Whether or not you’re a grandparent yet, think about what you can do to make sure you see your grandkids. Here are some suggestions you may want to follow.
By: Karen Springen
Are you a grandma or grandparent whose guest room is surprisingly (to you, at least) empty of visiting grandchildren? Sniff.
No one tracks how many of the nation’s 70 million or so grandparents frequently host their adult kids’ offspring for sleepovers. But anecdotally, it seems the answer is…not a lot.
What, if anything, should you do if you’re worried about the “grandkid” room getting dusty?
Discuss the issue before the little ones are even born. Ask your adult kids, “Should I come to where you live because I know it’s going to be tough to travel with young children?” says Dr. Mason Turner, chief of psychiatry at Kaiser Permanente in San Francisco. “When people sit down and talk about it, there are fewer surprises.”
Don’t buy a new house in a far-off location. That’s especially true if you still live in your adult kids’ childhood home. They’re more likely to visit if it’s a familiar place with familiar friends. The exception, jokes Turner, is Hawaii — if you want to lure 18-year-old grandkids.
Try not to cause tension between your kids and their spouses. Don’t demand that your sons and daughters bring the grandkids. Before they commit to a date, let them chat with their spouses about it. “[Grandparents] really need to respect the authority of their children who are the parents,” says Turner.
Don’t add on to your house for the grandkids. Only do it if you’re planning to use the space yourself. My own mother envisioned more visits than she gets — and with dreams of all six grandkids converging at once, even added a bedroom. “I’m glad I enlarged the house, but there are times when I laugh at myself, ‘what was I thinking?!'” she says.
Plan to travel yourself. “I do think nowadays kids are so active that it’s disruptive to expect them to visit,” says my mom. “With the grandparents, it’s just one or two people having to get relocated for a holiday. The younger generation, it’s at least three, four, five, six.” In the old days, she notes, grandparents stayed put in the same town, so it was easy for everyone to come over for Sunday dinner. “Everybody stuck around,” she says. “When the generations started relocating for jobs, that broke down.”
Live where you want to live. Don’t move to the same town as your kids and grandkids – unless you both would like it. You want to “become part of the life, not a center of the life,” says my mom.
Remember that every family is different. “There is no hard and fast rule about visits with grandparents,” says Dr. Elizabeth Berger, a child psychiatrist and author of Raising Kids with Character. “I think that the most important principle is that families make decisions about visits which are easiest for everyone and which flow naturally from all the specific needs and particulars. There can be a pattern, or there can be spontaneity and no pattern at all. Each family can find its own individual solution to the practical aspects of visits.”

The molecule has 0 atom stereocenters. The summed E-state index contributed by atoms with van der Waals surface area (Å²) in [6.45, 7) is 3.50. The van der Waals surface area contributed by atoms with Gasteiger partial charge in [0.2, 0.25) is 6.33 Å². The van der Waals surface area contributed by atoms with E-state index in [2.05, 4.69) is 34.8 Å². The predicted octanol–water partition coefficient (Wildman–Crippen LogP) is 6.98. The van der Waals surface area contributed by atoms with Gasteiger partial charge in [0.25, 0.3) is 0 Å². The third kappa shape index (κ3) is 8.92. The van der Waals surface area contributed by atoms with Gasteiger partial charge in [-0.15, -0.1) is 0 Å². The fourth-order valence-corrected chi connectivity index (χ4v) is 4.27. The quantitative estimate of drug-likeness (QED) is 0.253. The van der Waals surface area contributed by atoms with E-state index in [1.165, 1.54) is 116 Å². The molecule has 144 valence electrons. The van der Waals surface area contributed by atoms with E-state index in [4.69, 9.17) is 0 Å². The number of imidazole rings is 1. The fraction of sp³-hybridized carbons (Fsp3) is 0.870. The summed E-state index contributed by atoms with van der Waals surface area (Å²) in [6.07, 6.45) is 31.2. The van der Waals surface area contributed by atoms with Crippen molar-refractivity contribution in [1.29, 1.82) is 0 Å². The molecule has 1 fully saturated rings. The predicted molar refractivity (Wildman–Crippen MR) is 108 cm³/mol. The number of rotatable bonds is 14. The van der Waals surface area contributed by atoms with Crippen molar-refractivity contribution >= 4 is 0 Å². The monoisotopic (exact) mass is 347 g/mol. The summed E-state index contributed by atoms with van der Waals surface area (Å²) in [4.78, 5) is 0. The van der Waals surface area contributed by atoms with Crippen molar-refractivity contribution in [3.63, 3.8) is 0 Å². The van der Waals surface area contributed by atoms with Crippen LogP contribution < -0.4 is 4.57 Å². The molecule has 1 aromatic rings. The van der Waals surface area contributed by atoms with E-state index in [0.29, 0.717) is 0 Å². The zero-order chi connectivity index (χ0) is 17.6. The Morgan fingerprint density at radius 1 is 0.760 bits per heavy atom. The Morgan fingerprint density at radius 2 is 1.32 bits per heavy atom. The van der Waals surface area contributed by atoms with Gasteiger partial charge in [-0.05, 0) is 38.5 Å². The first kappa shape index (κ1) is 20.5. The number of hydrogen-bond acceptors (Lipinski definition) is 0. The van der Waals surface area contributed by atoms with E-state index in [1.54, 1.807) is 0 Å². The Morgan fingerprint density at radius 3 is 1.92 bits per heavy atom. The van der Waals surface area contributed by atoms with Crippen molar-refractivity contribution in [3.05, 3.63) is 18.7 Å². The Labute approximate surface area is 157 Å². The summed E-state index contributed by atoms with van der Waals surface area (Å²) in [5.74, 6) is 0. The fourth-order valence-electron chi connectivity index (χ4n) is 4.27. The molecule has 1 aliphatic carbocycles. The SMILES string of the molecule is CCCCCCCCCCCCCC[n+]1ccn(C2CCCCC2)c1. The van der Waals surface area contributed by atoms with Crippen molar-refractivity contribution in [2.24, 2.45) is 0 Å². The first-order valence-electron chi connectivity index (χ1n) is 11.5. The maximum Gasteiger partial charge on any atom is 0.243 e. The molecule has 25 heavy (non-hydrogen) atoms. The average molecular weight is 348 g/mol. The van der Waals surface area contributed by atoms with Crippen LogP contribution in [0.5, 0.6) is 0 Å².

Don’t worry about gear for grandchildren. “Most of this complexity and commercialized ‘stuff’ is not really relevant to the children’s needs,” says Berger. “So a visit to relatives who have paper, pencils, a doll or two, a ball, and a space for walking and exploring is often richer than visits crammed with electronic gadgets, expensive toys, buying sprees, and other objects one buys at the mall. What counts is the human interaction, at bottom, and all the ‘stuff’ often gets in the way of human relationships, creativity, and intimacy.”
Celebrate different types of homes. “It is enriching for children to participate in many different types of households,” says Berger. “Parents and grandparents may have very different lifestyles and rhythms to offer children. Experiencing loving relationships in a variety of contexts encourages children to understand that the world is a big place, and to appreciate this variety as refreshing and fascinating. In this way, grandma’s house can be a magical and valuable place for children — a source of memories and mysteries that contribute to the child’s identity in an irreplaceable way.”
About the Author:
Karen Springen teaches at Northwestern University’s Medill School of Journalism and writes for many publications, such asPublishers Weekly and Chicago magazine. Previously, she spent 24 years at Newsweek. She holds a bachelor’s degree from Stanford University and a master’s degree from the Columbia University Graduate School of Journalism. Today she lives with her husband and their two daughters in suburban Chicago. To follow Karen on Twitter, click here. To email Karen, click here.
* First posted on Family Life Goes Strong